Senate Bill 170 has allowed rural Chesterfield, NH to partner with Consolidated Communications for a project that will bring fiber-optic internet access to the town, the Sentinel Source reported. Former selectman Brad Roscoe has been lobbying to bring broadband to Chesterfield for years, and this proposal finally allows the town a solution that does not require taxpayers to pay for the expansion.
Under SB 170, municipalities are now able to fund broadband infrastructure through bonds even when a commercial provider is not involved.
Roscoe said, “Providers are not going to invest in the rural areas. Their business models don’t support it. Houses are too far apart; it just doesn’t make any economic sense.”
According to the Sentinel Source, Consolidated Communications will provide a $1.8 million bond over 20 years, with an additional $2.5 million to fund a fiber optic network across the town. Subscribers will be able to choose the speed and length of commitment for their service, and prices will range from $49.99 to $199.99 monthly depending on their choice.
During a town meeting on January 19, Roscoe detailed the plans for the project, and covered the current struggles the town experiences with coverage. 16 percent of Chesterfield has download speeds of less than 25 Mbps, 12 percent has speeds lower than 10 Mbps, and six percent has speeds less than three Mbps.
The deal with Consolidated Communications will increase the download speeds in town to one Gbps. At the meeting, residents and officials seemed supportive of the proposal. Former member of the town broadband committee, James Hancock, said, “This is the absolute best thing we could have in this town. There’s no additional cost…and this is exactly the right thing to do right now.” Chesterfield’s town moderator, Rebecca Todd, said she thinks people will see the project as “too good to be true,” and asked Consolidated Communications’ vice president, Robert Koester, how the plan benefits his company.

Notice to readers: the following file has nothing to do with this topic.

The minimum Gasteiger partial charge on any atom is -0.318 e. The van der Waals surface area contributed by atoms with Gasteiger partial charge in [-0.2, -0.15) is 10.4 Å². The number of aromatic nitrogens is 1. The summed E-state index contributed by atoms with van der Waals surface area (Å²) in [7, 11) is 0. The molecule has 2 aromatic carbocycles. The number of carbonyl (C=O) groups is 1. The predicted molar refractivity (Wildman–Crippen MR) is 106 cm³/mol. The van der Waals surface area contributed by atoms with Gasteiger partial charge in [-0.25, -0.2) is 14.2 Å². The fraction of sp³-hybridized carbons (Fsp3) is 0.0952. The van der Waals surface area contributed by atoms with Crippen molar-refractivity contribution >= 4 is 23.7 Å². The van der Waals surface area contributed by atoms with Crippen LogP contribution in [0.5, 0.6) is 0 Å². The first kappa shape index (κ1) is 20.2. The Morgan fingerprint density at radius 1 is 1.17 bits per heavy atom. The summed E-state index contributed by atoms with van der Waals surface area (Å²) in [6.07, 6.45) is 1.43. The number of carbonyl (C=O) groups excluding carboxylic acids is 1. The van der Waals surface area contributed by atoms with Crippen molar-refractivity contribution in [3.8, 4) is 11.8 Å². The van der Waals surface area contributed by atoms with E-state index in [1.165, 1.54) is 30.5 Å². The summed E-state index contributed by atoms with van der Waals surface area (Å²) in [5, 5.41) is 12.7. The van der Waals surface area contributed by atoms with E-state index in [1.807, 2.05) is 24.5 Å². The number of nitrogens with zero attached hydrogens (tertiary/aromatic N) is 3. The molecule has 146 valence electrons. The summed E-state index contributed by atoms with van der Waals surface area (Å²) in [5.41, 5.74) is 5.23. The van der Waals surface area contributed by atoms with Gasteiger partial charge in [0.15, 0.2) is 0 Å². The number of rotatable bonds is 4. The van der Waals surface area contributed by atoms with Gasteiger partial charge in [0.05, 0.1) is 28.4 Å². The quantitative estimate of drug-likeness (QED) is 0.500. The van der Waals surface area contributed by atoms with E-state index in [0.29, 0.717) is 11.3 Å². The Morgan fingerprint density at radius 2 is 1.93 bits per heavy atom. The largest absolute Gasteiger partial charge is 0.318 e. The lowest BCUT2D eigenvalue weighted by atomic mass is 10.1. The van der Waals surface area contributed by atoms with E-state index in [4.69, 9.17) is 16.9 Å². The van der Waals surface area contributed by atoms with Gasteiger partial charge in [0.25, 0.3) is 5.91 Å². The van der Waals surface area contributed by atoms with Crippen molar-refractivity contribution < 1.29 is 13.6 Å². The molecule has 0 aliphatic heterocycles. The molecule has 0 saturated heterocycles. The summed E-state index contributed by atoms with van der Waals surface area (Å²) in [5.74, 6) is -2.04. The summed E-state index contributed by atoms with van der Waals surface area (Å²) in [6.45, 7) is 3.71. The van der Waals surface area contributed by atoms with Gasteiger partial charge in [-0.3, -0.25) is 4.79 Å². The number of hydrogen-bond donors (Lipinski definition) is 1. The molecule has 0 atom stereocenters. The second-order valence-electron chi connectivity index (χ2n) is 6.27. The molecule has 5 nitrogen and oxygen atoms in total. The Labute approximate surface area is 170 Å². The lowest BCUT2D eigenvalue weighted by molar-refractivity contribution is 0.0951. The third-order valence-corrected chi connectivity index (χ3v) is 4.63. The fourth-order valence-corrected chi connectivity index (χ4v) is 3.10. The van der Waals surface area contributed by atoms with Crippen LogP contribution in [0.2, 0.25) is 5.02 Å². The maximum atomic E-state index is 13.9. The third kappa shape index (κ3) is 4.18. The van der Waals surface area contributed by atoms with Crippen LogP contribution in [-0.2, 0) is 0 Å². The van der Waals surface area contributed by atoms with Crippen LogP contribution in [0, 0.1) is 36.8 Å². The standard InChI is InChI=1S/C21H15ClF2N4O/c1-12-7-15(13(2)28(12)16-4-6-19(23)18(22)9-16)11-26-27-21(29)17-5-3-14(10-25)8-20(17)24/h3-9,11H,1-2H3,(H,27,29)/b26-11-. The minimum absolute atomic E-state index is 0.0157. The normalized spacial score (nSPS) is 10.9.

After SB 170 was passed, the town received five proposals from three providers, and the one with Consolidated Communications was the only one that offered no cost to the town due to a $10 monthly infrastructure fee paid by subscribers that will cover the principal and interest on the bond. Koester said the business model of having the infrastructure fees offset the bond should be implemented in other rural areas that are seeking broadband access.
Koester referred to the plan as a “pilot,” for this type of model, and said, “Everybody’s got skin in the game, and everybody wins.” The town’s board of selectmen approved the proposal in early January, and to move forward it must be approved by a two-thirds majority of voters at Chesterfield’s annual business meeting on March 16. It is estimated to take 12 to 24 months to complete the project. More information on Senate Bill 170 can be found here: https://legiscan.com/NH/bill/SB170/2018. Comments? Email Us.
February 5, 2019